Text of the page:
Healthcare Cloud To Become a $91 Billion Industry by 2028
As more healthcare data heads to the cloud as part of organizations' digitization efforts, the market for the technology to support the transition is booming.
Specifically, the healthcare cloud market is expected to be valued at over $91 billion by 2028, up from $39 billion at the end of 2022. That amounts to a compound annual growth rate of 15.2 percent -- a "remarkable" pace, according to ResearchAndMarkets.com.
In a recent report, the firm attributed the market's growth to a combination of factors:
The rising prevalence of various chronic health diseases, increasing hospitalization, and the growing geriatric population are positively influencing the market. Additionally, the proliferation of the Internet of Things (IoT) devices and wearable technology in healthcare is contributing to the market growth. Apart from this, escalating demand for improved data interoperability and exchange between different healthcare systems and providers is promoting the adoption of cloud computing solutions as they facilitate the secure sharing of patient information across organizations and reduce duplicate tests and procedures. Furthermore, the introduction of mobile health (mHealth) applications that offer features like appointment scheduling, medication reminders, and health tracking is stimulating the market growth.
The cloud is an ideal environment for healthcare providers to keep up with modern patient demands, the firm said. Scalability and cost-efficiency are obvious benefits, but so is the cloud's ability to support an increasingly mobile workforce and far-flung patient base.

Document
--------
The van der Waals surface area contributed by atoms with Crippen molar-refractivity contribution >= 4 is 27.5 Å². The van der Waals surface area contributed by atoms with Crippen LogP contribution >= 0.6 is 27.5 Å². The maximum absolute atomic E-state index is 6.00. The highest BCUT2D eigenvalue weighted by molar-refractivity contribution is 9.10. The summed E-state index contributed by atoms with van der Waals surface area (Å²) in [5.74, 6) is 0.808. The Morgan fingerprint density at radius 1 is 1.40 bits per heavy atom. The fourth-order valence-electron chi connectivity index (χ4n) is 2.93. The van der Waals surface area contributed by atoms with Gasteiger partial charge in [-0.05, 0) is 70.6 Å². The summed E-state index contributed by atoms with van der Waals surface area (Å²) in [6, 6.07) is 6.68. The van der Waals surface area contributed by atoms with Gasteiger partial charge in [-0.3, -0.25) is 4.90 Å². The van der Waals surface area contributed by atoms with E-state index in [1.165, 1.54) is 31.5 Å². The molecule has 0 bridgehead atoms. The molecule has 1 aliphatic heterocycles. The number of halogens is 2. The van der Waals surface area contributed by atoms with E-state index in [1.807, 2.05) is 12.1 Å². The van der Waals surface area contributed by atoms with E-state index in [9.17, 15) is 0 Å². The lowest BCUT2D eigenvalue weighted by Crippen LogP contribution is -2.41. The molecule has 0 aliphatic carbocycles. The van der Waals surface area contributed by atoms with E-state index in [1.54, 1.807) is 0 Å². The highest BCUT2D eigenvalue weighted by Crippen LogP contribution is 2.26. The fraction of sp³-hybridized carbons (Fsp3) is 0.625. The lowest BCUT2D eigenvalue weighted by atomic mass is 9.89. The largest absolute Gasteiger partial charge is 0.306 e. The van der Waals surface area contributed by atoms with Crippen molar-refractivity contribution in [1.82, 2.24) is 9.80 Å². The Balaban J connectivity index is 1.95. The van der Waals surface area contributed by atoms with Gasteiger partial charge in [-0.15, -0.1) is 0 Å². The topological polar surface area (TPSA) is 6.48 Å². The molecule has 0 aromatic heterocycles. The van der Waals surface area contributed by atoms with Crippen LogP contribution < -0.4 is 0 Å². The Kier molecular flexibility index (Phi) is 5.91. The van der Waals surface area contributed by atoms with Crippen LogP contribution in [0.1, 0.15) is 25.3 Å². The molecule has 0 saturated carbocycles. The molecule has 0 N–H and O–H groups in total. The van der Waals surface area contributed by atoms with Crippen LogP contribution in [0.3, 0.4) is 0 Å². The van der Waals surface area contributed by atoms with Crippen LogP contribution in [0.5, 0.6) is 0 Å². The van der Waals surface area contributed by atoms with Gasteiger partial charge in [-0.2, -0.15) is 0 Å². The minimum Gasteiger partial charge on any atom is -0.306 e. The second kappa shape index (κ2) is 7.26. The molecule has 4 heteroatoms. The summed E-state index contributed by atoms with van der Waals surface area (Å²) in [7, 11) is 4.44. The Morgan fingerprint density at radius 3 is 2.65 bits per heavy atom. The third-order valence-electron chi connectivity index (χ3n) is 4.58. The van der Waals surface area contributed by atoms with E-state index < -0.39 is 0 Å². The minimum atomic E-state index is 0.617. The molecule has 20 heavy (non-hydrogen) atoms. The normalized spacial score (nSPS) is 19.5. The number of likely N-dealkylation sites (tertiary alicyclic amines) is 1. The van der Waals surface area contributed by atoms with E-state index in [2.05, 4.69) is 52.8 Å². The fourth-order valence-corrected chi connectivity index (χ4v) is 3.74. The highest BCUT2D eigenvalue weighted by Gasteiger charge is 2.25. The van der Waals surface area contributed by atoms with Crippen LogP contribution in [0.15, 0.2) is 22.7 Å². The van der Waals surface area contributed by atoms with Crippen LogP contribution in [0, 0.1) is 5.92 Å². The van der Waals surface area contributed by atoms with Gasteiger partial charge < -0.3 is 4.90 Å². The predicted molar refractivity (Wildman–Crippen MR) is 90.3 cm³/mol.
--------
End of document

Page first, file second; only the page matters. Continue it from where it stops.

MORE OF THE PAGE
The cloud's Big 3 vendors -- Amazon Web Services, Google and Microsoft -- have also made significant strides in supporting healthcare's unique data needs, which have made cloud adoption all but a given for institutions looking to "[process] and [analyze] large data volumes to derive actionable insights" or "gain a deeper understanding of patient populations, disease trends, and treatment effectiveness."
ResearchAndMarkets credited cloud providers for their ongoing efforts to buttress their data protection postures, such as by "investing in...data encryption, authentication protocols, and regular security audits," which is a particularly crucial selling point in such a highly regulated industry as healthcare. In addition, the firm noted, "[c]loud-based solutions can offer advanced disaster recovery capabilities, safeguarding against data loss due to unexpected events, such as natural disasters or cyberattacks."
Other notable findings from the report include:
- SaaS apps make up the lion's share of cloud-based healthcare services in use today (as opposed to IaaS and PaaS) because they let users "access critical tools and information from anywhere, promoting efficient patient care and collaboration," and because SaaS apps require less effort from organizations to maintain, update and secure.
- Public clouds are more common than hybrid or private cloud implementations because public clouds "[offer] unparalleled scalability and flexibility, which allows healthcare organizations to adjust resources and computing power based on demand."
- The most used cloud-based applications are "non-clinical information systems," which help organizations save time on tedious clerical processes and can reduce human error in, for instance, financial transactions.
More information on the report is available here.